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Open Access Research article

Development of a food allergy education resource for primary care physicians

Joyce E Yu1, Arvind Kumar2, Christine Bruhn2, Suzanne S Teuber2 and Scott H Sicherer1*

Author Affiliations

1 Division of Allergy and Immunology, Department of Pediatrics, Mount Sinai School of Medicine, New York, NY, USA

2 Division of Rheumatology, Allergy, and Clinical Immunology, Department of Internal Medicine, University of California, Davis, School of Medicine, Davis, CA, USA

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BMC Medical Education 2008, 8:45  doi:10.1186/1472-6920-8-45

Published: 30 September 2008

Abstract

Background

Food allergy is estimated to affect 3–4% of adults in the US, but there are limited educational resources for primary care physicians. The goal of this study was to develop and pilot a food allergy educational resource based upon a needs survey of non-allergist healthcare providers.

Methods

A survey was undertaken to identify educational needs and preferences for providers, with a focus on physicians caring for adults and teenagers, including emergency medicine providers. The results of the survey were used to develop a teaching program that was subsequently piloted on primary care and emergency medicine physicians. Knowledge base tests and satisfaction surveys were administered to determine the effectiveness of the educational program.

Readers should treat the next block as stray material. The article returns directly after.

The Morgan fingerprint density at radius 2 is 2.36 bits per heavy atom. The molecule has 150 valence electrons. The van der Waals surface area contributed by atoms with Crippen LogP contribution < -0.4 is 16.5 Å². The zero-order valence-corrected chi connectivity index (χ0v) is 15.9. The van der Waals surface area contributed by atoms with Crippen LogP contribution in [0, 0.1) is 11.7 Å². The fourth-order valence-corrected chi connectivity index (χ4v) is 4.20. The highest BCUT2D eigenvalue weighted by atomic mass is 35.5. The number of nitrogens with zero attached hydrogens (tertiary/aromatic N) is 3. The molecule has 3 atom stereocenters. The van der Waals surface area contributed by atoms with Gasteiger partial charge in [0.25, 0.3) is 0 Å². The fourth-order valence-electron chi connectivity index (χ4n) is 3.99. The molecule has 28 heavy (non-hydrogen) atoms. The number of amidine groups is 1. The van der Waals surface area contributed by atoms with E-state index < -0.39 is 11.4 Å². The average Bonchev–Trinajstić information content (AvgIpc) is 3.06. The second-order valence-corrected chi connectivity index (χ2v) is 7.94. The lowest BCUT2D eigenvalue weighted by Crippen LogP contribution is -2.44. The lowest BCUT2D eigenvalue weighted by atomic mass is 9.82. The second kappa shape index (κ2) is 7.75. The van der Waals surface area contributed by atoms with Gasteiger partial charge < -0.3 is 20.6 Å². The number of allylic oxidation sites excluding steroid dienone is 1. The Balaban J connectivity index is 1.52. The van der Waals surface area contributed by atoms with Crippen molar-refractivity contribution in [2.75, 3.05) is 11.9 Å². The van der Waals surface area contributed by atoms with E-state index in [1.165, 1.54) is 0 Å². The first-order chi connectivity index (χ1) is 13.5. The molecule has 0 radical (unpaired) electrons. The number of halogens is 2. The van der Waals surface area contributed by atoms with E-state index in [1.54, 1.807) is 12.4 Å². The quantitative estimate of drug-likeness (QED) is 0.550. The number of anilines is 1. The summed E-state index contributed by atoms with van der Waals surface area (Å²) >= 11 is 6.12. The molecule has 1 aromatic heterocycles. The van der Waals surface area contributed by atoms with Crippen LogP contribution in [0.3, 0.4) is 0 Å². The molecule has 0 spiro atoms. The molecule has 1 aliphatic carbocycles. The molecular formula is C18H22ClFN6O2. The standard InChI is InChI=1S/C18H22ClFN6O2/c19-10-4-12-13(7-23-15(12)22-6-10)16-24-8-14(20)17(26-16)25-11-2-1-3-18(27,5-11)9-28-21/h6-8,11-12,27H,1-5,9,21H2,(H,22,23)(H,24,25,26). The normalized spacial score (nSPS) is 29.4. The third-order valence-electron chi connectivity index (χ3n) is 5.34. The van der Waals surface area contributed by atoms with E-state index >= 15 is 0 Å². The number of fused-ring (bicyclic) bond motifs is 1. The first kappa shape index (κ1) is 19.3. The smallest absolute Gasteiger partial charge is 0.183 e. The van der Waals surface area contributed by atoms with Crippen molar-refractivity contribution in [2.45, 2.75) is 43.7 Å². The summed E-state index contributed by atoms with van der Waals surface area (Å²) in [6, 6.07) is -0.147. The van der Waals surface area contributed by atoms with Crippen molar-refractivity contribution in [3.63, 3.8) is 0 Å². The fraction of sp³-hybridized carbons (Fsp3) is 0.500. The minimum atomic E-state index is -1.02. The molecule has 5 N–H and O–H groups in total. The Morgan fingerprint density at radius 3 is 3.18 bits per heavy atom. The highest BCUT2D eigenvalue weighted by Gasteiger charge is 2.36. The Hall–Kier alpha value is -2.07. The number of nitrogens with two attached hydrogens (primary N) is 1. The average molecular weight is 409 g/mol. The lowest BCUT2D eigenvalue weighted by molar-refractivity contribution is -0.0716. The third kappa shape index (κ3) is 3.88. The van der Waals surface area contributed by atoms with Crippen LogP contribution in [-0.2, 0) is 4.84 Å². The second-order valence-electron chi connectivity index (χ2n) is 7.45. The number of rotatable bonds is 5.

Results

Eighty-two physicians (response rate, 65%) completed the needs assessment survey. Areas of deficiency and educational needs identified included: identification of potentially life-threatening food allergies, food allergy diagnosis, and education of patients about treatment (food avoidance and epinephrine use). Small group, on-site training was the most requested mode of education. A slide set and narrative were developed to address the identified needs. Twenty-six separately enrolled participants were administered the teaching set. Pre-post knowledge base scores increased from a mean of 38% correct to 64% correct (p < 0.001). Ability to correctly demonstrate the use of epinephrine self injectors increased significantly. Nearly all participants (>95%) indicated that the teaching module increased their comfort with recognition and management of food allergy.

Conclusion

Our pilot food allergy program, developed based upon needs assessments, showed strong participant satisfaction and educational value.